|Abstract or Summary
- Many conventionally reinforced concrete deck girder bridges (RCDG) and their intermediate supporting bent caps were designed during the Eisenhower interstate era of the 1950’s with the AASHO design equations at the time, which subsequently place higher demand on the concrete. The referenced components may exhibit diagonal cracking due to the initial design assumptions, increased traffic volume and truck weights, as well as temperature and shrinkage affects. Action is needed as these structures approach the end of their useful design life. Wholesale replacement is not economically feasible; therefore, repair may provide a more attractive alternative to maintain operational safety and freight mobility.
The current research program builds on previous work at OSU, which focused on estimating unrepaired specimen capacity, to include various repair methods. The experimental program included full scale testing of specimens with vintage 1950s details, reinforcing steel, concrete strength/composition, and flexural cutoffs details. Repairs included externally applied steel stirrups, supplemental internal stirrups, externally applied carbon fiber reinforced plastic (CFRP), carbon fiber tape utilized in a near surface mount application, and longitudinal post tensioning (bent cap specimen only). All specimens were initially loaded under quasi-static force control to produce diagonal cracks in the specimen then repaired and tested to failure.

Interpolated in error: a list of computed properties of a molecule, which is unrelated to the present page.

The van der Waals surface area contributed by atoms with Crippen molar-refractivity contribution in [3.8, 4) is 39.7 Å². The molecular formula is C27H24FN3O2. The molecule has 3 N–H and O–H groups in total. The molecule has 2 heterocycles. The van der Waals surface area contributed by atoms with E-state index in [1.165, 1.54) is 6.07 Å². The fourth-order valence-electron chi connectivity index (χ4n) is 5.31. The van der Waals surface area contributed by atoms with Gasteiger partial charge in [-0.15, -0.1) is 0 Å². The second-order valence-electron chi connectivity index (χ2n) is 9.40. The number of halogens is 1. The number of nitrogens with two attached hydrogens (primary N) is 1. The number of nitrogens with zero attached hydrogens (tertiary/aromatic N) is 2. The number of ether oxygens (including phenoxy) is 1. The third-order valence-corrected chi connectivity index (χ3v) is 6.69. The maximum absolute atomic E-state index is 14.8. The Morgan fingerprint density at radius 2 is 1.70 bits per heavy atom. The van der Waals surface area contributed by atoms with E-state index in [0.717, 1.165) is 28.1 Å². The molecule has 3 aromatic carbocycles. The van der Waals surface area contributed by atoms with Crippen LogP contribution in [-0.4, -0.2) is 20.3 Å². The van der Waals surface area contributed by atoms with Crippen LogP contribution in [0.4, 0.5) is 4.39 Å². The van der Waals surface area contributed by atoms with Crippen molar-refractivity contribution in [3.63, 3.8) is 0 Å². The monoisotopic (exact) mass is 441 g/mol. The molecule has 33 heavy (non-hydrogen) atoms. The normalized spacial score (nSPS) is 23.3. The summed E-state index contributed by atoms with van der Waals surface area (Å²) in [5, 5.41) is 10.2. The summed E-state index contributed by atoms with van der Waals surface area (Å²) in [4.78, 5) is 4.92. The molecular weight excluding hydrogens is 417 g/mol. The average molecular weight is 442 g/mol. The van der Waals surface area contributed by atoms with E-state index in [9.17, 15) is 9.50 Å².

Ultimate specimen capacity was compared against that predicted from those available in the literature (where applicable), international codes, sectional Modified Compression Field Theory (MCFT) analysis, Modified Zararis Mechanical Model (bent caps only), Strut-and-Tie methods (bent cap only), and nonlinear finite element analysis (NLFEM).
Results indicate the repair methods increased the member strength and the predicted member strenths compare well to certain international codes, sectional MCFT analysis, and nonlinear FEM element analysis. Some repair techniques such as surface mounted CFRP produced disparate outcomes for different specimen types. The NSM repair technique requires additional research to draw general conclusions. Longitudinal post tensioning compared well with the Modified Zararis method. STM methods form a very conservative lower bound for design and are thus not suggested for base specimen capacity prediction in a retrofit analysis. Design recommendations for the deep beams are not provided, as there is not sufficient data to support general conclusions.